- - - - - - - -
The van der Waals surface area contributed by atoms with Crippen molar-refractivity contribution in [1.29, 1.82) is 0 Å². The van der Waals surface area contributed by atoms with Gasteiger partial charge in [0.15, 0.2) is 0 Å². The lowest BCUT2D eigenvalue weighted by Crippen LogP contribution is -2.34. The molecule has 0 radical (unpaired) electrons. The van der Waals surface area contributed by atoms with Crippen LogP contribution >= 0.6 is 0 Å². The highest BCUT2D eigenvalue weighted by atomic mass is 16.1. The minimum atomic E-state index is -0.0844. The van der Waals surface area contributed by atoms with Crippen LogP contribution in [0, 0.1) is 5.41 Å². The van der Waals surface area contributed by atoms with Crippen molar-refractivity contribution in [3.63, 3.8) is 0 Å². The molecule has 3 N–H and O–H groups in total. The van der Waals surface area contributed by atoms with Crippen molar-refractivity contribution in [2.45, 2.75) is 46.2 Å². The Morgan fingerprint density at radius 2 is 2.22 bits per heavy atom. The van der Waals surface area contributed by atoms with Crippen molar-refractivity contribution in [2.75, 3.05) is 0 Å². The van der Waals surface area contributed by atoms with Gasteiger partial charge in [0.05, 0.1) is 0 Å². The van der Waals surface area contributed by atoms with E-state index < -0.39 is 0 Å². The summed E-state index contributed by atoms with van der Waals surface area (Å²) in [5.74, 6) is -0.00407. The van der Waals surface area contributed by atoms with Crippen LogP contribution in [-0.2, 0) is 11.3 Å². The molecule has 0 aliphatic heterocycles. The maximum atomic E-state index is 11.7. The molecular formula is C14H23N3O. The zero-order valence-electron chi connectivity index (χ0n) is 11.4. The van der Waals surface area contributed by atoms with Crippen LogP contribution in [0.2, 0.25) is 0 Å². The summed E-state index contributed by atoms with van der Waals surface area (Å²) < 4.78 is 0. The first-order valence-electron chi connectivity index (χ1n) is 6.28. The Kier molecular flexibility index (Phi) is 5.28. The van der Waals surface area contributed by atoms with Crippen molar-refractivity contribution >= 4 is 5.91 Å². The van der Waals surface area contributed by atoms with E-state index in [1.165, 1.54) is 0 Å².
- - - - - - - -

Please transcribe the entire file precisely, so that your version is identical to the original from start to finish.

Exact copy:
The van der Waals surface area contributed by atoms with Crippen molar-refractivity contribution in [1.29, 1.82) is 0 Å². The van der Waals surface area contributed by atoms with Gasteiger partial charge in [0.15, 0.2) is 0 Å². The lowest BCUT2D eigenvalue weighted by Crippen LogP contribution is -2.34. The molecule has 0 radical (unpaired) electrons. The van der Waals surface area contributed by atoms with Crippen LogP contribution >= 0.6 is 0 Å². The highest BCUT2D eigenvalue weighted by atomic mass is 16.1. The minimum atomic E-state index is -0.0844. The van der Waals surface area contributed by atoms with Crippen LogP contribution in [0, 0.1) is 5.41 Å². The van der Waals surface area contributed by atoms with Crippen molar-refractivity contribution in [3.63, 3.8) is 0 Å². The molecule has 3 N–H and O–H groups in total. The van der Waals surface area contributed by atoms with Crippen molar-refractivity contribution in [2.45, 2.75) is 46.2 Å². The Morgan fingerprint density at radius 2 is 2.22 bits per heavy atom. The van der Waals surface area contributed by atoms with Crippen molar-refractivity contribution in [2.75, 3.05) is 0 Å². The van der Waals surface area contributed by atoms with Gasteiger partial charge in [0.05, 0.1) is 0 Å². The van der Waals surface area contributed by atoms with E-state index < -0.39 is 0 Å². The summed E-state index contributed by atoms with van der Waals surface area (Å²) in [5.74, 6) is -0.00407. The van der Waals surface area contributed by atoms with Crippen LogP contribution in [-0.2, 0) is 11.3 Å². The molecule has 0 aliphatic heterocycles. The maximum atomic E-state index is 11.7. The molecular formula is C14H23N3O. The zero-order valence-electron chi connectivity index (χ0n) is 11.4. The van der Waals surface area contributed by atoms with Crippen LogP contribution in [0.2, 0.25) is 0 Å². The summed E-state index contributed by atoms with van der Waals surface area (Å²) < 4.78 is 0. The first-order valence-electron chi connectivity index (χ1n) is 6.28. The Kier molecular flexibility index (Phi) is 5.28. The van der Waals surface area contributed by atoms with Crippen molar-refractivity contribution >= 4 is 5.91 Å². The van der Waals surface area contributed by atoms with E-state index in [1.165, 1.54) is 0 Å².